Over 40,000 rare seabirds birds now call Lundy Island home, the highest number since the 1930’s, showing the impact that direct conservation can have in protecting and restoring species. Lundy now supports 95% of England's breeding Manx Shearwaters.

Over 80% of the global population of Manx Shearwaters breed on UK islands yet there were only 297 pairs on Lundy in 2001. Puffins were near to extinction on the island and urgent action was needed to make the habitat safer for the rare breeding seabirds. The national census survey in 2000 found that the seabird population on Lundy had plummeted, with only 7,351 birds remaining.

In 2002 a partnership of the RSPB, the National Trust, the Landmark Trust and Natural England was formed to restore the seabird populations. Evidence from other important seabird islands revealed that the biggest threat to burrow nesting birds such as Manx Shearwaters and Puffins on Lundy was predation of the eggs and chicks by rats. The rats were imported unwittingly on ships visiting the island or from shipwrecks and following careful conservation work, Lundy Island was finally declared rat free in 2006.

Since then, ongoing biosecurity work to stop rats from returning to the island on boats, and regular monitoring, has been tracking the progress of the seabird colony on Lundy, which has gone from strength to strength. It is now internationally important for breeding birds and one of England’s largest seabird colonies.

UK seas and islands are globally important for many species, including Grey Seals, Puffins and Manx Shearwater. While many people may be aware of the plight of the Puffin, thanks to its bright beak and comical appearance, fewer people are aware that the UK holds over 80% of the world’s Manx Shearwater population, making conservation efforts like this critical to the global survival of the species.

Paul St Pierre, RSPB Conservation Officer, said “Partnership projects like this show just how much potential there is to restore species and landscapes on an incredible scale. If we can restore over 30,000 birds to one small island in the Bristol Channel, just imagine how much could be achieved if everyone came together to restore nature right across the UK. Projects like this are achieved through decades of conservation science, expertise, funding and countless volunteer hours – everyone can play a part.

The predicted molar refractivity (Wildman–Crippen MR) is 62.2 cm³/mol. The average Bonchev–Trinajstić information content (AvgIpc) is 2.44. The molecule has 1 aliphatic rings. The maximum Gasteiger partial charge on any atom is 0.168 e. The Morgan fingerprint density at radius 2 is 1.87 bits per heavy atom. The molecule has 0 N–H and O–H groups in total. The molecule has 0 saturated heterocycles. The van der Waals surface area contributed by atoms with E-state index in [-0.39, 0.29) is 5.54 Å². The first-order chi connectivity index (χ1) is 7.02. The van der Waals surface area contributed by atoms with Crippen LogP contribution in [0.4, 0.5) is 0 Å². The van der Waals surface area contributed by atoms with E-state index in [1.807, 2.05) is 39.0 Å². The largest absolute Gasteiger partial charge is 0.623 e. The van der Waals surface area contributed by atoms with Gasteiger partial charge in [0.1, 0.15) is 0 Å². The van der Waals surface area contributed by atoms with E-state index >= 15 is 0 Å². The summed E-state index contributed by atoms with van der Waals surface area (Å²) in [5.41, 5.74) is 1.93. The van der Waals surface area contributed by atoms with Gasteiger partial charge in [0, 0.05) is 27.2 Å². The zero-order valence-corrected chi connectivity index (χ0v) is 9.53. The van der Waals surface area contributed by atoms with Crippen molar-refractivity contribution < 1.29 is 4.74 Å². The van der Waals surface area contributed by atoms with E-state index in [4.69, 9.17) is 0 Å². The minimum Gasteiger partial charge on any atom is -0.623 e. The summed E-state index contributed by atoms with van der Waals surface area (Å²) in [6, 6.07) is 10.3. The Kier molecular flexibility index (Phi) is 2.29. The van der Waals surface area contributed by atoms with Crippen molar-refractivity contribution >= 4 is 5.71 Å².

While Lundy is protected for many of its wonderful species, the surrounding waters still lack any protection for seabirds. These results are a clear sign that Lundy must be designated as a Special Protection Area for our vulnerable seabirds.”

Jonathan Fairhurst. Lead Ranger for the National Trust in North Devon said, "With so many UK seabird colonies under huge pressure from avian influenza in recent years, it is encouraging to see how quickly some species can recover when positive action is taken. It's fantastic to see seabird numbers going from strength to strength on Lundy Island. This is a great example of how partnership working can work really well to create a positive outcome. Huge credit should go to the island staff, volunteers and the range of partners in the Lundy Management Forum who have worked so well together over the last twenty years for the benefit of people and wildlife on Lundy."

Tim Frayling, Natural England marine ornithology team leader said: “It was an absolute pleasure to be involved with the Manx shearwater survey again this year with a team of Natural England staff working alongside RSPB and Landmark Trust staff and volunteers. It is so exciting to see the Manx population double once again. It really highlights the importance of partnership working to tackle the causes of our seabird declines, and the need to monitor the effects of those interventions. This is absolutely fantastic news!”

Derek Green, Lundy General Manager, said: ‘We’re delighted by the dramatic increase of seabirds on Lundy in recent years. This success is a real testament to collaborative efforts for conservation and we extend our thanks to our partners involved. Coming just months after the island’s re-admission to the Bird Observatories Network, these new figures recognise Lundy’s ever-growing importance nationally and for ornithological research. Conservation is at the heart of everything we do on the island and we look forward to continuing to nurture this very special place for future generations to enjoy.’